Apple (NASDAQ:AAPL) and Google (NASDAQ:GOOG) (NASDAQ:GOOGL) are facing off head-to-head in the connected car market. BlackBerry (NYSE:BB) is an established leader in the car infotainment field, thanks to its acquisition of real-time software platform QNX. Meanwhile, Microsoft (NASDAQ:MSFT) has battled BlackBerry for domination of the in-car experience for years -- and also wants a slice of the new market that Apple and Google are fighting for.
How will this four-way collision work out?
The latest salvo comes from Apple, which recently added nine vehicle brands to its CarPlay portfolio. CarPlay lets you connect your iPhone, iPad, or other iOS device to your car's factory-installed sound and video systems. This way, Apple's software replaces the manufacturer's navigation, communication, and entertainment options with Cupertino's own. At this point, 29 different automakers either support CarPlay today or plan to add such support in upcoming model updates.
Hot on Apple's heels, Google's Android Auto platform does the same thing as CarPlay -- only with Android-based software instead of iOS versions. Google's in-car software is, or will soon be, working with cars from 28 different makers.
Microsoft's "Windows in the car" idea is still just in the concept stage. Once again, it would offer solutions similar to Apple's and Google's in-car software, only with Windows-based tools instead of iOS or Android. This one's not shipping yet, and Microsoft doesn't have any car-building partners announced. But signing automakers up will not be a problem.
You see, Apple's 29 automobile partners and Google's 28 don't add up to 57 different brands. There aren't that many major brands in the American car market to begin with.
There's plenty of overlap between Apple's and Google's car systems compatibility. Twenty brands have promised to support both systems, including such high-volume stalwarts as Chevrolet, Ford, Nissan, and Honda. Apple only has nine exclusive agreements so far, versus Google's eight, and even these might only last until the other team of Silicon Valley guys sits down to have a talk with the car designers.
I sense an industry-standard interface happening here, which will let car makers connect to Android and iOS devices via strictly defined connections and commands. At worst, we'll end up with two fairly ubiquitous standards, kind of like having a choice between standard or high-octane fuels for the same car.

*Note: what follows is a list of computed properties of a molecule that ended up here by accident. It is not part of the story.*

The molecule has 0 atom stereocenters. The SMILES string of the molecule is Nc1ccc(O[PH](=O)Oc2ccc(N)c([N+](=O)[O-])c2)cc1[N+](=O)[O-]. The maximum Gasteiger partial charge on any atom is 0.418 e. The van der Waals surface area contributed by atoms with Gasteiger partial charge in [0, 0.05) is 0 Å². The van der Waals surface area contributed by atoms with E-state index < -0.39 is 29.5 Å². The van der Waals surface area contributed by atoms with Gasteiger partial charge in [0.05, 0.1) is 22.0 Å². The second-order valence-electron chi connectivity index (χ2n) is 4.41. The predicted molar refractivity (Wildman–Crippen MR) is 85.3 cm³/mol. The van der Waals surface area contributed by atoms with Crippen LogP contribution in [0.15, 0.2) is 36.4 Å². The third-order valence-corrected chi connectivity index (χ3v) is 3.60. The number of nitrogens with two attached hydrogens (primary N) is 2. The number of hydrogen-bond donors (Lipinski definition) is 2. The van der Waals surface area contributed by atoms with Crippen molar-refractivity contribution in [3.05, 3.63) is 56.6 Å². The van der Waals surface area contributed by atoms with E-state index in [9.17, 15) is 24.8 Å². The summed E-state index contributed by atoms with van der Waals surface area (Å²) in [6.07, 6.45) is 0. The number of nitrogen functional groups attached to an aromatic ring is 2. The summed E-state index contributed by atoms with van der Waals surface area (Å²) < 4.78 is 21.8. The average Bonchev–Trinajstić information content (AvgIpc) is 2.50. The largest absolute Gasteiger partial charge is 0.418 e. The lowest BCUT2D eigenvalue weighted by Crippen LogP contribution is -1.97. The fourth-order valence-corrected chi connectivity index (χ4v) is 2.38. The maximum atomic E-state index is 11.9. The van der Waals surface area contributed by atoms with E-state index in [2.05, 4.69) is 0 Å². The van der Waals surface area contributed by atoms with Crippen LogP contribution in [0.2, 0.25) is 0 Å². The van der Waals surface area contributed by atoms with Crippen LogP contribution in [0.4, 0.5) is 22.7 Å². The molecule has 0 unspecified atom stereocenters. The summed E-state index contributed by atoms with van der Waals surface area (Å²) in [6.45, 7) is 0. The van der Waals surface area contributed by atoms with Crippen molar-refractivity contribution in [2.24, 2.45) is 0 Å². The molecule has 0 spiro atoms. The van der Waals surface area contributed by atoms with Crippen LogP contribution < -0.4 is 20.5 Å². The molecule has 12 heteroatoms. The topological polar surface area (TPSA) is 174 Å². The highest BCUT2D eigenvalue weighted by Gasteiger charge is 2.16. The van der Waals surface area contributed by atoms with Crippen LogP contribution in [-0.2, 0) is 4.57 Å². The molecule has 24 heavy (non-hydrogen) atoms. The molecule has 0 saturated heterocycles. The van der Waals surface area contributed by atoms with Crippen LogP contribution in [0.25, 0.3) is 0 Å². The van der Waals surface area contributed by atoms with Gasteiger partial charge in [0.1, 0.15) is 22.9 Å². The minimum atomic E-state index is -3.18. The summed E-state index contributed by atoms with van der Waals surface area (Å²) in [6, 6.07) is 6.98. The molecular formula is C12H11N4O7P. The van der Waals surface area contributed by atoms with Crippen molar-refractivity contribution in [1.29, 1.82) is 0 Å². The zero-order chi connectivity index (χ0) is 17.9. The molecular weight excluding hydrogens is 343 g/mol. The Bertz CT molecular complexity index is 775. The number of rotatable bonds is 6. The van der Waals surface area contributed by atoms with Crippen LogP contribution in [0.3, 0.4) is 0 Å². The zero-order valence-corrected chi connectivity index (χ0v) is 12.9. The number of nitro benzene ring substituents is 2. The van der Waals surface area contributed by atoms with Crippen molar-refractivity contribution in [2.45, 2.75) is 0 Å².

When that happens, it'll be easy enough for Microsoft and others to simply hook into these established systems. Apple may or may not be willing to open up its car-connection platform to others, and would most likely charge hefty royalties for using CarPlay work-alike technologies. Google is more likely to invite third parties to, er, the party, and is not known for adding license fees or royalties to its open technology platforms.
Microsoft will find a way to hook into those tempting factory-installed systems, probably on the back of Google's efforts. Sweet, sweet irony.
So there's plenty of room for new entrants in the bring-your-own-experience infotainment space.
Great, but that's just half the market, right?
How about the factory-original systems, then?
The short answer here is, the influx of CarPlay, Android Auto, and Windows for cars will do nothing to change the systems they hook into.
The mobile-based solutions are able to hook into various brands of in-car systems. Microsoft provides Windows Embedded software for the navigation and entertainment systems in Nissan, Ford, and Fiat today. All of these work with both Apple CarPlay and Android Auto.
Likewise, BlackBerry's QNX runs these functions in models from Audi, Hyundai, and Chrysler. Again, all three will also work with both Google and Apple. Indeed, QNX lists both Apple and Google among its supported partners for mobile connectivity. Microsoft isn't on that list (yet?), but we already looked at the Google-based workaround.
I suppose that Android and Apple could make a play for the basic systems in a handful of brand-exclusive deals. But that would be a tougher slog than Microsoft's planned invasion of the plug-in space. And when everyone and their uncle already support your mobile solution instead, why worry about penetrating deeper into the infotainment stack? It's a high-cost, high-risk idea with uncertain returns.
Apple most certainly doesn't work that way, and Google would have to partner up with a hardware specialist anyhow. What's the point?
Where is the connected automobile market going next?
Bottom line, the factory-installed systems market should stay fairly intact for the foreseeable future, which is good news for established leaders BlackBerry/QNX and Microsoft.
The CarPlay-like market for mobile devices that essentially plug in and take over the basic system's software functions, on the other hand, is much more interesting. This is a brand new market, still building its competitive structure. Microsoft can steal some market share before the field is set in stone, and there's even room for totally new upstarts. It's a dynamic market with all kinds of built-in opportunity, and the best solutions here also score an impressive selling point for their mobile devices.
"Upgrade your car today with the best navigation and entertainment hub on the market!"
Just imagine how Microsoft's mobile fortunes would change if the company could make that claim with a straight face. Or how much face Apple or Google would lose if anybody else stole this tag line.
The automobile connectivity market is worth fighting for, thanks to these influence tendrils into the larger smartphone and tablet spaces. Expect these battles to heat up over the next few years, as the car giants in Detroit and Tokyo sit back and enjoy the show. It's always fun to have rivals fighting over your favors, after all.